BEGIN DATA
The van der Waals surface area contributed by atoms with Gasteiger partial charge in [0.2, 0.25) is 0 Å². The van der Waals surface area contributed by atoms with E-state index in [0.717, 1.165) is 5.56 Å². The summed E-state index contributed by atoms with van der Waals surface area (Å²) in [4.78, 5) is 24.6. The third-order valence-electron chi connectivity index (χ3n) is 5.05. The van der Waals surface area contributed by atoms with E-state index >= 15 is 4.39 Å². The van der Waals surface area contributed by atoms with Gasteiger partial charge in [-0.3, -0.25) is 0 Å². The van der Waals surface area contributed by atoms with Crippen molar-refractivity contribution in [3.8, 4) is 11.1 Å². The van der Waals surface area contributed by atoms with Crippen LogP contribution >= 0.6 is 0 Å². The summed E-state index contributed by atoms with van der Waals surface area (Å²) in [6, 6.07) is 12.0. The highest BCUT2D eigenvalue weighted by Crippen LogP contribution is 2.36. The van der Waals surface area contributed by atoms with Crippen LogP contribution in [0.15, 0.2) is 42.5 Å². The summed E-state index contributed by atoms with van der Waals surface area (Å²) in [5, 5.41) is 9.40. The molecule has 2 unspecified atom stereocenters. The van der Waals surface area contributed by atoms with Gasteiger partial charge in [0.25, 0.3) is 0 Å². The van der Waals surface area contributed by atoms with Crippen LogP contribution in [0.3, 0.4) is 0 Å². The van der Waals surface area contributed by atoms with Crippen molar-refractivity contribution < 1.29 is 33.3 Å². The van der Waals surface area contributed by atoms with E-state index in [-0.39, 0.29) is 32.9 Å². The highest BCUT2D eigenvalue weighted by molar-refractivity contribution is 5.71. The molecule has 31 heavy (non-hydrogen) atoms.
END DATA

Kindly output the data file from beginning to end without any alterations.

The van der Waals surface area contributed by atoms with Gasteiger partial charge in [0.2, 0.25) is 0 Å². The van der Waals surface area contributed by atoms with E-state index in [0.717, 1.165) is 5.56 Å². The summed E-state index contributed by atoms with van der Waals surface area (Å²) in [4.78, 5) is 24.6. The third-order valence-electron chi connectivity index (χ3n) is 5.05. The van der Waals surface area contributed by atoms with E-state index >= 15 is 4.39 Å². The van der Waals surface area contributed by atoms with Gasteiger partial charge in [-0.3, -0.25) is 0 Å². The van der Waals surface area contributed by atoms with Crippen molar-refractivity contribution in [3.8, 4) is 11.1 Å². The van der Waals surface area contributed by atoms with Crippen LogP contribution >= 0.6 is 0 Å². The summed E-state index contributed by atoms with van der Waals surface area (Å²) in [6, 6.07) is 12.0. The highest BCUT2D eigenvalue weighted by Crippen LogP contribution is 2.36. The van der Waals surface area contributed by atoms with Crippen LogP contribution in [0.15, 0.2) is 42.5 Å². The summed E-state index contributed by atoms with van der Waals surface area (Å²) in [5, 5.41) is 9.40. The molecule has 2 unspecified atom stereocenters. The van der Waals surface area contributed by atoms with Gasteiger partial charge in [0.25, 0.3) is 0 Å². The van der Waals surface area contributed by atoms with Crippen LogP contribution in [0.3, 0.4) is 0 Å². The van der Waals surface area contributed by atoms with Crippen molar-refractivity contribution < 1.29 is 33.3 Å². The van der Waals surface area contributed by atoms with E-state index in [-0.39, 0.29) is 32.9 Å². The highest BCUT2D eigenvalue weighted by molar-refractivity contribution is 5.71. The molecule has 31 heavy (non-hydrogen) atoms.